Retail investors usually get caught up in the frenzy of a bull market and burn their fingers in IPOs, warns Tinesh Bhasin.
Illustration: Uttam Ghosh/Rediff.com
If you need proof that initial public offerings (IPOs) are aggressively priced in a rising market, look at the valuations of insurance companies that are planning to sell their stocks, says G Chokkalingam, founder and managing director of Equinomics Research & Advisory.
These companies are commanding price-to-book (P/B) value of over eight times.
"To take exposure to the finance sector, an investor can instead look at mid- and small-sized banks in the secondary market that are trading at P/B of 1.2 times," he says.
But, retail investors usually get caught up in the frenzy of a bull market and burn their fingers in IPOs. After a few of them perform well, small investors rush to the market to make a quick buck.
Investors don't realise that a correction can destroy their wealth, as seen in the case of many IPOs during the bull run of 2008. Only a few companies that offer stock in a bull market manage to give decent returns over the long term due to their valuations at the time of listing.
Most of the real estate company IPOs between 2006-08 are still trading below their listing price, including DLF, HDIL, Parsvnath and Orbit Corporation.
While DLF is trading at 63 per cent below its issue price, Orbit Corporation is down 97 per cent.
While ICICI Lombard General Insurance and SBI Life Insurance are raising money in September, many other well-known corporates plan to hit the market soon.
Companies such as National Stock Exchange of India, Mahindra Logistics, General Insurance Corporation, New India Assurance, Reliance Nippon Life Asset Management and HDFC Standard Life Insurance are awaiting the regulator's nod to go ahead with their IPOs, according to Prime Database.
If you decide to invest in these IPOs, avoid making mistakes that most retail investors commit.
1. Lured by the grey market
On the face of it, grey market transactions look a win-win for investors. Usually, brokers facilitate the deal.
After deciding on the premium, an individual applies for the IPO.
On receiving the shares, the broker sells stocks in the market or transfers it to the account of a grey market dealer. The applicant gets a fixed profit.
Say, the issue price of a stock is Rs 400 a share. The premium is 20 per cent. An investor can make Rs 80 a share.
There have been cases in the past where the grey market buyers cancelled the transaction when the market fell and the issue is not a success. As a result, the applicant is stuck with unwanted stocks not knowing whether to sell them at a loss or continue holding them.
2. Applying for listing gains
Investment advisors say that most retail investors get into an IPO for listing gains for the lure of a quick profit.
"An investor seeking value would avoid IPOs as the valuations usually don't justify the price," says Jatin Khemani, founder and chief executive officer of Stalwart Advisors, a Securities and Exchange Board of India (Sebi)-registered equity research firm.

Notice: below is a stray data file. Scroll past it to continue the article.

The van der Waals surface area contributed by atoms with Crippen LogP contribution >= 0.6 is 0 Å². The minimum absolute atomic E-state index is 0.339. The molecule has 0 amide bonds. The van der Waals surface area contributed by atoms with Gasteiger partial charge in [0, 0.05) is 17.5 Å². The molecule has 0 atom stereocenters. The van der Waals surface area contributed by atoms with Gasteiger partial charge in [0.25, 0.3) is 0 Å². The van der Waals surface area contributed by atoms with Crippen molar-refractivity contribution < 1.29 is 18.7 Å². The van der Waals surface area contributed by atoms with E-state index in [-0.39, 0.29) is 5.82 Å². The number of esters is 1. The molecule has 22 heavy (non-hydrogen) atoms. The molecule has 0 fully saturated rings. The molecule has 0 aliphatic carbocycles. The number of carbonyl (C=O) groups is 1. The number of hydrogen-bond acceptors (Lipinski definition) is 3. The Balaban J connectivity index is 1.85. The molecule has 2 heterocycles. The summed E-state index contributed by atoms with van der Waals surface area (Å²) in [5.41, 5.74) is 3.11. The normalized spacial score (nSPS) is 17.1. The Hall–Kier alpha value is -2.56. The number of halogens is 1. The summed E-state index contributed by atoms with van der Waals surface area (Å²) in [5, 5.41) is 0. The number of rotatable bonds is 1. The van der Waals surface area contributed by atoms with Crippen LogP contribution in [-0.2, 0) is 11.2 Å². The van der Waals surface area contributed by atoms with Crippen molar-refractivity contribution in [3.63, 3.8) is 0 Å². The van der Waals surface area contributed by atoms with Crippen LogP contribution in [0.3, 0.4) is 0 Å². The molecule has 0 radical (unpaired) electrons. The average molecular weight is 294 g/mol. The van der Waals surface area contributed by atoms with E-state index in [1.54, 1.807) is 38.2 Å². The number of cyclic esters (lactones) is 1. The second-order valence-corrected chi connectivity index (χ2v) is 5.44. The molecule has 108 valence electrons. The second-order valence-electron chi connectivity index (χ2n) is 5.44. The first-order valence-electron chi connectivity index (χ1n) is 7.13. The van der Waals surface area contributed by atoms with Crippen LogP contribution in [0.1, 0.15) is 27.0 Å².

Such investments don't follow any other rationale -- investors don't analyse the company to understand its valuations, earnings and prospects. They just apply gauging the interest in the offer.
The logic: If the retail investor, high net worth individual or institutional quota gets oversubscribed in a day, the stock would make huge gains on the first day of its listing.
Avenue Supermarts, the parent firm of D-Mart, for example, listed at over 100 per cent premium to its issue price of Rs 299.
"As investors get lucky with such gains initially, they tend to speculate more and more. But, when the tide turns in the market, the correction catches them on the wrong foot. They even lose the capital employed," says Arun Kejriwal, founder, KRIS, an investment advisory firm.
3. Reason for raising capital
The best way to evaluate an IPO is to look where the company will utilise the proceeds. Most investors ignore this, according to advisors.
In the earlier decades, companies usually came to the market to get money for growth. It's not the same anymore.
These days, companies often approach private equity or venture capital firms to raise capital in their growth phase and come to the market once the business stabilises.
"In many IPOs, you will find that funds are offloading their stake. These funds try to maximise their returns and, therefore, leave little on the table for investors," says Khemani.
While there's nothing wrong with such companies, an investor should give preference to an IPO where the company is raising capital for growth and expansion. Also, avoid those where the proceeds are used for payment of existing loans.
Also, if you don't have the time and capability to read the entire offer document, at least read the part that talks about the risks.
It will help to understand what you are getting into.
Also, don't give a lot of weight to the interest of anchor investors in an IPO. The liquidity conditions dictate the investment rationale of anchor investments.
4. Valuation parameters matter
It's difficult to analyse a company for which there is no listed peer to compare with. As a result, analysts tend to look at how such companies are evaluated internationally. But, it's not necessary that all parameters may be suitable in the Indian context.
When real estate companies came to the market, they were evaluated on their land bank and its future development potential. But, land bank valuations for realty firms are more suitable in mature economies. In India, they did not provide a correct picture.
The best option for an investor is to avoid companies in a new sector if they are not sure of the best parameters to evaluate them.
An investor can always buy the stock after understanding the business two or three quarters later.